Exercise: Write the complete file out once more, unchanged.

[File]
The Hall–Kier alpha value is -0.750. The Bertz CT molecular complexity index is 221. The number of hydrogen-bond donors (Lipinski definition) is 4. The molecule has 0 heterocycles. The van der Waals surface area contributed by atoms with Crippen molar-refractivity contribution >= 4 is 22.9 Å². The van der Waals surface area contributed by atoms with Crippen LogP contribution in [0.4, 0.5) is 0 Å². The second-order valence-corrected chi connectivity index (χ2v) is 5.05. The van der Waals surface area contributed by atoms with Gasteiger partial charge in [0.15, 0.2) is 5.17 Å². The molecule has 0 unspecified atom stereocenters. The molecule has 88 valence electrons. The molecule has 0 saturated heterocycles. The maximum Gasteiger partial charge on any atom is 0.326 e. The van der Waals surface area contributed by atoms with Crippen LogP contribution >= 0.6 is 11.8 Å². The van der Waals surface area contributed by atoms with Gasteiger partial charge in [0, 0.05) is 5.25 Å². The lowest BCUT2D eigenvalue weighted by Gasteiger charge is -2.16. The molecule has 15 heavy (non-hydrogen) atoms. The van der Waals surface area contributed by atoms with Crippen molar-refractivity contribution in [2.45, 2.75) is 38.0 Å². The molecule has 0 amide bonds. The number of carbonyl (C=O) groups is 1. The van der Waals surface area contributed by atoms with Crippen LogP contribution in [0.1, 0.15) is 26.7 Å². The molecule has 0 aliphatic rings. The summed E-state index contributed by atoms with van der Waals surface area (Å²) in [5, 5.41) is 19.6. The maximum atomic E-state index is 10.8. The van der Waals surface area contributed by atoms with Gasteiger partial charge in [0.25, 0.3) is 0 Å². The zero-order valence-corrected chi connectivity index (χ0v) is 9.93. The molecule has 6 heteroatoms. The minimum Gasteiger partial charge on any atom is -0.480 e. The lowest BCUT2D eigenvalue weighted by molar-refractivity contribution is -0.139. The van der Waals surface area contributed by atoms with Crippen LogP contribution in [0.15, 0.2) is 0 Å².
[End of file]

The Hall–Kier alpha value is -0.750. The Bertz CT molecular complexity index is 221. The number of hydrogen-bond donors (Lipinski definition) is 4. The molecule has 0 heterocycles. The van der Waals surface area contributed by atoms with Crippen molar-refractivity contribution >= 4 is 22.9 Å². The van der Waals surface area contributed by atoms with Crippen LogP contribution in [0.4, 0.5) is 0 Å². The second-order valence-corrected chi connectivity index (χ2v) is 5.05. The van der Waals surface area contributed by atoms with Gasteiger partial charge in [0.15, 0.2) is 5.17 Å². The molecule has 0 unspecified atom stereocenters. The molecule has 88 valence electrons. The molecule has 0 saturated heterocycles. The maximum Gasteiger partial charge on any atom is 0.326 e. The van der Waals surface area contributed by atoms with Crippen LogP contribution >= 0.6 is 11.8 Å². The van der Waals surface area contributed by atoms with Gasteiger partial charge in [0, 0.05) is 5.25 Å². The lowest BCUT2D eigenvalue weighted by Gasteiger charge is -2.16. The molecule has 15 heavy (non-hydrogen) atoms. The van der Waals surface area contributed by atoms with Crippen molar-refractivity contribution in [2.45, 2.75) is 38.0 Å². The molecule has 0 amide bonds. The number of carbonyl (C=O) groups is 1. The van der Waals surface area contributed by atoms with Crippen LogP contribution in [0.1, 0.15) is 26.7 Å². The molecule has 0 aliphatic rings. The summed E-state index contributed by atoms with van der Waals surface area (Å²) in [5, 5.41) is 19.6. The maximum atomic E-state index is 10.8. The van der Waals surface area contributed by atoms with Gasteiger partial charge in [0.25, 0.3) is 0 Å². The zero-order valence-corrected chi connectivity index (χ0v) is 9.93. The molecule has 6 heteroatoms. The minimum Gasteiger partial charge on any atom is -0.480 e. The lowest BCUT2D eigenvalue weighted by molar-refractivity contribution is -0.139. The van der Waals surface area contributed by atoms with Crippen LogP contribution in [0.15, 0.2) is 0 Å².